We first stumbled upon the nasty Android Trojan xHelper, a stealthy malware dropper, in May 2019. By mid-summer 2019, xHelper was topping our detection charts—so we wrote an article about it. After the blog, we thought the case was closed on xHelper. Then a tech savvy user reached out to us in early January 2020 on the Malwarebytes support forum:
“I have a phone that is infected with the xhelper virus. This tenacious pain just keeps coming back.”
_“I'm fairly technically inclined so I'm comfortable with common prompt or anything else I may need to do to make this thing go away so the phone is actually usable!” _
— _forum user misspaperwait, _Amelia
Indeed, she was infected with xHelper. Furthermore, Malwarebytes for Android had already successfully removed two variants of xHelper and a Trojan agent from her mobile device. The problem was, it kept coming back within an hour of removal. xHelper was re-infecting over and over again.
Photo provided by Amelia
If it wasn’t for the expertise and persistence of forum patron Amelia, we couldn’t have figured this out. She has graciously has allowed us to share her journey.
Before we share the culprit behind this xHelper re-infection, I'd like to highlight the tactics we used to investigate the situation, including the many dead ends we hit prior to figuring out the end game. By showing the roadblocks we encountered, we demonstrate the thought process and complexity behind removing malware so that others may use it as a guide.
First off, Amelia was clever enough to do a factory reset before reaching out to us. Unfortunately, it didn’t resolve the issue, though it did give us a clean slate to work with. No other apps (besides those that came with the phones) were installed besides Malwarebytes for Android, thus, we could rule out an infection by prior installs (or so we thought).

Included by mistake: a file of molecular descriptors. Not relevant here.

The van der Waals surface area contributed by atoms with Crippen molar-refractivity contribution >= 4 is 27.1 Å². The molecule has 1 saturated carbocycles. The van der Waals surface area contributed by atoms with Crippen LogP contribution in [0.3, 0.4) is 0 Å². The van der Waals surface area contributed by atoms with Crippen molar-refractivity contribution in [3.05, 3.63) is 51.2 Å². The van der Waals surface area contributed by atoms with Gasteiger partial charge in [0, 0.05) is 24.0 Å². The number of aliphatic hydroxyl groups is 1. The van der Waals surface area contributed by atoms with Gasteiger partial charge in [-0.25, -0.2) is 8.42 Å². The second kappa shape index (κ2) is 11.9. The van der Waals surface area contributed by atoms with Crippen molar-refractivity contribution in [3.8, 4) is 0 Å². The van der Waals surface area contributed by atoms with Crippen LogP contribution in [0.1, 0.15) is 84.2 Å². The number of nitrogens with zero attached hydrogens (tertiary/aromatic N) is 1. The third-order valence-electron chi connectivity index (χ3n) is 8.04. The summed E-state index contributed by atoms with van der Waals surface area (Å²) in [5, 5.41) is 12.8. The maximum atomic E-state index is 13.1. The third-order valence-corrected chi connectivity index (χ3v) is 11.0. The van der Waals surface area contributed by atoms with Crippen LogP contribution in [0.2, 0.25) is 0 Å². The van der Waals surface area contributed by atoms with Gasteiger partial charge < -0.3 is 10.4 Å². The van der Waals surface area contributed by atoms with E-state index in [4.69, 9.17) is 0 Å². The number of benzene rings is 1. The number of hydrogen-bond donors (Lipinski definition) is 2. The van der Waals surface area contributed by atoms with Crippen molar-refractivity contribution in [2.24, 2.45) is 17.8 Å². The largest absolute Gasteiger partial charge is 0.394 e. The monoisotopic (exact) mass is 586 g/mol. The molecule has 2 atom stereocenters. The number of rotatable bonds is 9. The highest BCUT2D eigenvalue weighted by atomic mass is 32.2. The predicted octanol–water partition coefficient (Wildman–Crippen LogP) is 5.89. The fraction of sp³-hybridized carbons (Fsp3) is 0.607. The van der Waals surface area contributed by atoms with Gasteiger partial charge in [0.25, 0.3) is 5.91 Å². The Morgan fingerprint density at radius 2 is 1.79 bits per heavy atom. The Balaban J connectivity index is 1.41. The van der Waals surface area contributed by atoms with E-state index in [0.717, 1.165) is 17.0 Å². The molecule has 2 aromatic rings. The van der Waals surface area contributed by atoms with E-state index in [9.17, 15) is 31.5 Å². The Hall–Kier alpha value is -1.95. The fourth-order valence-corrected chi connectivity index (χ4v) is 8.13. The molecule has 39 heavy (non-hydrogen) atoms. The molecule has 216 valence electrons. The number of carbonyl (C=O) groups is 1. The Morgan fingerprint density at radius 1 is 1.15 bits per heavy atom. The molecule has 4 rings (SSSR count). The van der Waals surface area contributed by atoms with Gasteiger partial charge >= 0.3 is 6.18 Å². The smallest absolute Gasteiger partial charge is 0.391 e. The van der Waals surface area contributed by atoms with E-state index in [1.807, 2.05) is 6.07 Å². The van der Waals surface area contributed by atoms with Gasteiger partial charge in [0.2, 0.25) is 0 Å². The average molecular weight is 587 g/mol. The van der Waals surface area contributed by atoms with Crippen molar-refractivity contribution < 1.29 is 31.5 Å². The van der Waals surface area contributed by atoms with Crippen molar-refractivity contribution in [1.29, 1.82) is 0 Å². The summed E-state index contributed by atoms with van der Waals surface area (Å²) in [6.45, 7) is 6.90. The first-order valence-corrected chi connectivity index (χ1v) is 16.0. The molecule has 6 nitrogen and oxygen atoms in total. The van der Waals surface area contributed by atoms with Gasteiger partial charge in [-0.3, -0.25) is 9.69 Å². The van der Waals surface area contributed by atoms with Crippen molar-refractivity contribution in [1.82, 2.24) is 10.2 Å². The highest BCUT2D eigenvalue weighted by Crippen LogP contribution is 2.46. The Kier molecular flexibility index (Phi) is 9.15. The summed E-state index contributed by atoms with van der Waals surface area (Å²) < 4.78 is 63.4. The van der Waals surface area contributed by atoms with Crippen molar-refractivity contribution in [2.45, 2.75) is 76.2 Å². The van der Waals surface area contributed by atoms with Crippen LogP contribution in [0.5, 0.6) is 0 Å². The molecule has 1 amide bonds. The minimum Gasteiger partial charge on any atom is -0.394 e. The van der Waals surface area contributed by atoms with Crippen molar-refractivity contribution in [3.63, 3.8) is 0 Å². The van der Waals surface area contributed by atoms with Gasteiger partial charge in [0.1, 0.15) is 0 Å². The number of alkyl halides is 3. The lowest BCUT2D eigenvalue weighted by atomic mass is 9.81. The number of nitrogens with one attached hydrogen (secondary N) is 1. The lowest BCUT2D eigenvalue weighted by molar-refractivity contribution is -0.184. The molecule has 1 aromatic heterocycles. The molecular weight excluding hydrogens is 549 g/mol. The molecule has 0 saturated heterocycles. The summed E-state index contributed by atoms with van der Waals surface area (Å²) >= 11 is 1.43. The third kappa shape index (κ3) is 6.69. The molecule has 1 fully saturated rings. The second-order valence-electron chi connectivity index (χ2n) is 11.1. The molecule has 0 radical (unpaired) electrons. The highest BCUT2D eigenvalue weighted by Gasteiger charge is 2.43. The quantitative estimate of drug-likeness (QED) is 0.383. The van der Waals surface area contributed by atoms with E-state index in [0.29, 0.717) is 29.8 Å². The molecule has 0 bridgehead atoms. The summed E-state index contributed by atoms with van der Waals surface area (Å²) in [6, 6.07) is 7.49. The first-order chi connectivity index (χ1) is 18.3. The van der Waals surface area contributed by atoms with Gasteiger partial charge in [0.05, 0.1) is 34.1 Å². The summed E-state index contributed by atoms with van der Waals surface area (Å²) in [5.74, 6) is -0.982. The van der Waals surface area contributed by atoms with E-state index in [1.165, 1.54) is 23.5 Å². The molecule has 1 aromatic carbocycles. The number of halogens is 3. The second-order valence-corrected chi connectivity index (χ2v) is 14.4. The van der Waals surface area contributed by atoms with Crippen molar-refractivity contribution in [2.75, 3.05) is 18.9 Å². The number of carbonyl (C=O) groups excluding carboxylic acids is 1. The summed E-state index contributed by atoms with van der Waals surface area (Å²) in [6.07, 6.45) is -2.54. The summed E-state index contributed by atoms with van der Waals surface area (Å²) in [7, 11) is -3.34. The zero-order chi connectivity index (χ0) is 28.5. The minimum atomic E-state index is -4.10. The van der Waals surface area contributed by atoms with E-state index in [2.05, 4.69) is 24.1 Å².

We also ruled out any of the malware having device admin rights, which would have prevented our ability to uninstall malicious apps. In addition, we cleared all history and cache on Amelia's browsers, in case of a browser-based threat, such as a drive-by download, causing the re-infection.
Since we had a clean mobile device and it was still getting re-infected, our first assumption was that pre-installed malware was the issue. This assumption was fueled by the fact that the mobile device was from a lesser-known manufacturer, which is often the case with pre-installed malware. So Amelia tested this theory by going through the steps to run Android Debug Bridge (adb) commands to her mobile device.
With adb command line installed and the mobile device plugged into a PC, we used the workaround of uninstalling system apps for _current user. _This method renders system apps useless even though they still technically reside on the device.
Starting with the most obvious to the least, we systematically uninstalled suspicious system apps, including the mobile device’s system updater and an audio app with hits on VirusTotal, a potential indicator of maliciousness. Amelia was even able to grab various apps we didn’t have in our Mobile Intelligence System to rule everything out. After all this, xHelper’s persistence would not end.